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Natural Religion,) on occasion of some mention of the ancient philosophers in a passage which our pupils were then reading, asked Laurie “What did their philosophy do for them ?” The boy returned no answer. “ Did it” resumed the examiner, “ lead them to any knowledge of religion ?” “They had no Right knowledge of God." “ But could they be said,” rejoined the visitor in a marked tone of disapprobation, “ to have any knowledge of God at all ? ” After a moment's thonght, the child answered “ Yes." "That” observed the gentleman to ourselves, “ is by no means a right answer.” Upon which we asked our young pupil whether he had any reason for making this answer, to which he replied “ Yes.". "What is it?” “ The Apostle Paul in the first of the Romans says that when THEY KNEW God,” laying an emphasis on these words, “they glorified him not as God." This passed in the presence of a large company of visitors. Had the gentleman thought proper to press the conversation further, as we in conseqnence thought it necessary to do on the following Sunday, he must have been quite satisfied on the other hand that our pupils were by no means impressed with any undue or very favourable estimate of the extent of religious knowledge possessed by the wisest heathens, nor were at all insensible of the infinitely superior advantages in this respect, which may be enjoyed even by the poorest child in a Christian land. Whether the gentleman was satisfied with the child's answer, which he admitted to be “very remarkable,” we know not. But at all events, it is impossible not to indulge a hope that the knowledge and ready application of Scripture, which these children indisputably possess, may be found of infinite value to them, when assailed with questions of still greater moment than the one which was now discussed, and may enable them to “give to every one that asketh a reason of the hope that is in them." Surely a mind so furnished must be more impregnable to the insidious assaults of infidelity than his, who is in a great measure left to derive the knowledge of his religion from the false representations of the infidel; and it must afford every benevolent man no slight satisfaction to find that the mind may be so furnished even amidst the darkest and, apparently, most unpromising circumstances. We were particularly desirous to have our pupil initiated in mental arithmetic, a branch in which all our scholars are in structed, but which obviously held out to him extraordinary benefits. This department alone was destined for a long period to be to us, in his case, a source of severe disappointment. In this study he did not appear, notwithstanding all his anxious endeavours, to be making the slightest progress, insomuch that we reported to his kind patron, Dr. Brunton, our total despondency upon this subject. Such a feeling however was happily quite a stranger to the child's own aspiring mind, which was of a nature ill calculated to brook defeat. The more he failed, the more he exerted himself; and at length these exertions were, when the event was least expected, crowned with the most triumphant success. Within a very few weeks after the period when we made our desponding communication to the Doctor he was not a little surprised to find his interesting charge making a conspicuous figure in this very department, in which he now outstrips almost all his companions.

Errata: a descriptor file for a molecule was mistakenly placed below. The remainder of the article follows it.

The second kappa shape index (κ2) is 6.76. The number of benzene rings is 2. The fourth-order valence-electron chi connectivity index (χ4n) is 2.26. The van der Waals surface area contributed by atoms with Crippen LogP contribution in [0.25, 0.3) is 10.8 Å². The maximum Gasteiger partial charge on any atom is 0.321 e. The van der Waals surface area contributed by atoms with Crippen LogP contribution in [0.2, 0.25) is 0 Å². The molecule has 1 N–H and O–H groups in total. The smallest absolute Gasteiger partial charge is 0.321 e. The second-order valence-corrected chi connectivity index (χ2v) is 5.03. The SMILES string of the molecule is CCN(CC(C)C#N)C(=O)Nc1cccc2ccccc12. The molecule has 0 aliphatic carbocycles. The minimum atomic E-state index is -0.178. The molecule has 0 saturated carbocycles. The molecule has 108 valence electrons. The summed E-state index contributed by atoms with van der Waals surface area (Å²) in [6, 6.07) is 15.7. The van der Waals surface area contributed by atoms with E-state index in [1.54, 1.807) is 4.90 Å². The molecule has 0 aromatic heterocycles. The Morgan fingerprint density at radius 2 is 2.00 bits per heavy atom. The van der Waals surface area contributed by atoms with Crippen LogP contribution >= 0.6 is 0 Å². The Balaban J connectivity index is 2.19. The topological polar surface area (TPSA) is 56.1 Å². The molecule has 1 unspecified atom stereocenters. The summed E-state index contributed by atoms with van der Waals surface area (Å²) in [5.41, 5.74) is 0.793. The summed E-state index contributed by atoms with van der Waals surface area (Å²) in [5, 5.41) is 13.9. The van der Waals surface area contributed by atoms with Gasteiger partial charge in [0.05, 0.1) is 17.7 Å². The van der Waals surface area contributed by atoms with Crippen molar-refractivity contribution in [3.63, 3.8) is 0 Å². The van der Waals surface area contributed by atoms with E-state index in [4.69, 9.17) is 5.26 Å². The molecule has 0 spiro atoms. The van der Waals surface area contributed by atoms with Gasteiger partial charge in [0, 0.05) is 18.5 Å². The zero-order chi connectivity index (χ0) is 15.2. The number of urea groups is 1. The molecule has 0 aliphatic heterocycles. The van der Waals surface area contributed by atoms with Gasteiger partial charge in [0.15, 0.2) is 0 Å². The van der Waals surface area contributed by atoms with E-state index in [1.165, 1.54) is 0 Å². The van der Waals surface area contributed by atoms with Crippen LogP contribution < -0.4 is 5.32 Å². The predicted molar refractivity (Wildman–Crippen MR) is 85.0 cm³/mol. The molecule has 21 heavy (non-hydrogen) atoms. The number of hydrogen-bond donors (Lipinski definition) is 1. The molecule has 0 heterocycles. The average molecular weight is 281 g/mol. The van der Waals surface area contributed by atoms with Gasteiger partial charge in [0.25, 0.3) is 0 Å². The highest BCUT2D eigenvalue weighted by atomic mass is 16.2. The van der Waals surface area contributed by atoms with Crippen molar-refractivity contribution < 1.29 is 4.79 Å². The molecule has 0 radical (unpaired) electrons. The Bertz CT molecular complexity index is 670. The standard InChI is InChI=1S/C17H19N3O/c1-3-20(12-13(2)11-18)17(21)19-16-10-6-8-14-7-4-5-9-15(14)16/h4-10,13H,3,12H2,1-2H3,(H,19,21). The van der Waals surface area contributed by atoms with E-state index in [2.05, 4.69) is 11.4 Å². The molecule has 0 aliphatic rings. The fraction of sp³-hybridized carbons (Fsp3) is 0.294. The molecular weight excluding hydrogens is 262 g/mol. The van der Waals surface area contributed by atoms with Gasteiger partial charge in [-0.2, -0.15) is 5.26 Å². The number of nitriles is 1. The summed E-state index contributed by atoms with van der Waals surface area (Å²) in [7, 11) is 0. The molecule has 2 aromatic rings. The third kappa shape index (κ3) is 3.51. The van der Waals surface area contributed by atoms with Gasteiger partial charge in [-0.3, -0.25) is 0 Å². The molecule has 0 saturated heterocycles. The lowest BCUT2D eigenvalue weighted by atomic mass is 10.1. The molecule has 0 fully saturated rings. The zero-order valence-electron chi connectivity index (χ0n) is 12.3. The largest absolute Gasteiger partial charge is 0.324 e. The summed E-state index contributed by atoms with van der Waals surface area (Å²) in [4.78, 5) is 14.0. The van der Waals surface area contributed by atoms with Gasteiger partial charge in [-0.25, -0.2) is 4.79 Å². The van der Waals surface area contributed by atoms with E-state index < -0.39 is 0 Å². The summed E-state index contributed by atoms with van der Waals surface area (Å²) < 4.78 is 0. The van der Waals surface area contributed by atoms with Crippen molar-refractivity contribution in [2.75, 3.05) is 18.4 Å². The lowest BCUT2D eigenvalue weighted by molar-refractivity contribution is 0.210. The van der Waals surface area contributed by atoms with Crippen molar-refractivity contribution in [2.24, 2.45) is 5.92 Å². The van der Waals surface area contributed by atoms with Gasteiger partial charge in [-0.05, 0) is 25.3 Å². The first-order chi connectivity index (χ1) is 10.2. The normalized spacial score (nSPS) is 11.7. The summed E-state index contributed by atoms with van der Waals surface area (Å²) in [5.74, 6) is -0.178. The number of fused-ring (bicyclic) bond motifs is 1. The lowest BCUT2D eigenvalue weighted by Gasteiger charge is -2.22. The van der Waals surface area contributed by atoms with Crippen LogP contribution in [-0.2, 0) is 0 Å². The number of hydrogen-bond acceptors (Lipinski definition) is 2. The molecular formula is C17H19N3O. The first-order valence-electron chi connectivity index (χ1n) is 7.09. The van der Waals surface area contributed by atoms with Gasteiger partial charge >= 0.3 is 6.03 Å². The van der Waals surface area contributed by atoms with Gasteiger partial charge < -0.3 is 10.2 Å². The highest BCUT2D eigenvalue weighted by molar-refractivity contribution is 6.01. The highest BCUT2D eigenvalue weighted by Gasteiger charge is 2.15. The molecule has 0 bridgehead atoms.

HUMILITY. “ Be clothed with humility," is the command of scripture, of reason, of common sense; but is it too harsh to affirm that the error to which young persons, of both sexes, are most liable, is pride ?-a high opinion of their own persons, their own powers, their own acquirements,-in a word, of their own importance. Many circumstances conduce to confirm them in this error, and from it, as a prolific root, spring faults and follies, annoying to those around them, but most of all, inju. rions to themselves. It is one prevailing custom of the present day, to pay peculiar attention to the young, and an excellent custom it is ; but the best of things may be abused. Oar places of worship are thronged to hear popular ministers address the young; schools of every description, for their benefit, are more numerous than ever; the press teems with publi. eations adapted and addressed to them; and excitements are provided, to stin ate the display of their talents in every laudable direction. Now these are great privileges, and if young persons of the present generation are neither wiser nor better than their predecessors, they will certainly have much more to answer for; but allow me to caution you against thinking yourselves of great importance, merely because you are young. The blossom may be very beautiful, but it is the expectation of fruit which gives it value in our eyes. The more promising your talents—the more extensive your powers the more careful or costly your